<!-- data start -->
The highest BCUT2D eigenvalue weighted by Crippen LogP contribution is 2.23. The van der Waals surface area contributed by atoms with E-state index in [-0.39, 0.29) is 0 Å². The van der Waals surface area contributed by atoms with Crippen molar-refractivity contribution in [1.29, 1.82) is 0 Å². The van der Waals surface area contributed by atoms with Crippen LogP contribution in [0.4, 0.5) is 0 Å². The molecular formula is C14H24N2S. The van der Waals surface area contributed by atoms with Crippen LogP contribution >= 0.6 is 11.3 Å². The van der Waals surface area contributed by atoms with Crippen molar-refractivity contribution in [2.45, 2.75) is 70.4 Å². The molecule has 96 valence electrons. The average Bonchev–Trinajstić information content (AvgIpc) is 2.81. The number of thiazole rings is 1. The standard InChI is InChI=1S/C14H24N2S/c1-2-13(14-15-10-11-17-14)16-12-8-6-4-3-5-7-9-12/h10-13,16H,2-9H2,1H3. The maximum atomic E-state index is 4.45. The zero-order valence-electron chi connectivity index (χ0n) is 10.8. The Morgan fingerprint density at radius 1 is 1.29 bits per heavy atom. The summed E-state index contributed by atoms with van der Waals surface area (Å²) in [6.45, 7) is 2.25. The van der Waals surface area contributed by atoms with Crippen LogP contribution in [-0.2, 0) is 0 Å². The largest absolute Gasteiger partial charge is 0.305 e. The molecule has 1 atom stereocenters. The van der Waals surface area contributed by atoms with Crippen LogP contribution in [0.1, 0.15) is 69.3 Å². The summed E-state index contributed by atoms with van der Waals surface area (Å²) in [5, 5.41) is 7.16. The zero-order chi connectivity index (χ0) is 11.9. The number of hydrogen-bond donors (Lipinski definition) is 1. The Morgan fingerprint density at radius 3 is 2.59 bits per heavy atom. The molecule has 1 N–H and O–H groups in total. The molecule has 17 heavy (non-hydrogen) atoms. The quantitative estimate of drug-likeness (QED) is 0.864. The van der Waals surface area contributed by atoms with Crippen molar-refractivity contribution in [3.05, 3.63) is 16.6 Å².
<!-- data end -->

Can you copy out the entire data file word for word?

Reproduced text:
The highest BCUT2D eigenvalue weighted by Crippen LogP contribution is 2.23. The van der Waals surface area contributed by atoms with E-state index in [-0.39, 0.29) is 0 Å². The van der Waals surface area contributed by atoms with Crippen molar-refractivity contribution in [1.29, 1.82) is 0 Å². The van der Waals surface area contributed by atoms with Crippen LogP contribution in [0.4, 0.5) is 0 Å². The molecular formula is C14H24N2S. The van der Waals surface area contributed by atoms with Crippen LogP contribution >= 0.6 is 11.3 Å². The van der Waals surface area contributed by atoms with Crippen molar-refractivity contribution in [2.45, 2.75) is 70.4 Å². The molecule has 96 valence electrons. The average Bonchev–Trinajstić information content (AvgIpc) is 2.81. The number of thiazole rings is 1. The standard InChI is InChI=1S/C14H24N2S/c1-2-13(14-15-10-11-17-14)16-12-8-6-4-3-5-7-9-12/h10-13,16H,2-9H2,1H3. The maximum atomic E-state index is 4.45. The zero-order valence-electron chi connectivity index (χ0n) is 10.8. The Morgan fingerprint density at radius 1 is 1.29 bits per heavy atom. The summed E-state index contributed by atoms with van der Waals surface area (Å²) in [6.45, 7) is 2.25. The van der Waals surface area contributed by atoms with Crippen LogP contribution in [-0.2, 0) is 0 Å². The largest absolute Gasteiger partial charge is 0.305 e. The molecule has 1 atom stereocenters. The van der Waals surface area contributed by atoms with Crippen LogP contribution in [0.1, 0.15) is 69.3 Å². The summed E-state index contributed by atoms with van der Waals surface area (Å²) in [5, 5.41) is 7.16. The zero-order chi connectivity index (χ0) is 11.9. The number of hydrogen-bond donors (Lipinski definition) is 1. The Morgan fingerprint density at radius 3 is 2.59 bits per heavy atom. The molecule has 1 N–H and O–H groups in total. The molecule has 17 heavy (non-hydrogen) atoms. The quantitative estimate of drug-likeness (QED) is 0.864. The van der Waals surface area contributed by atoms with Crippen molar-refractivity contribution in [3.05, 3.63) is 16.6 Å².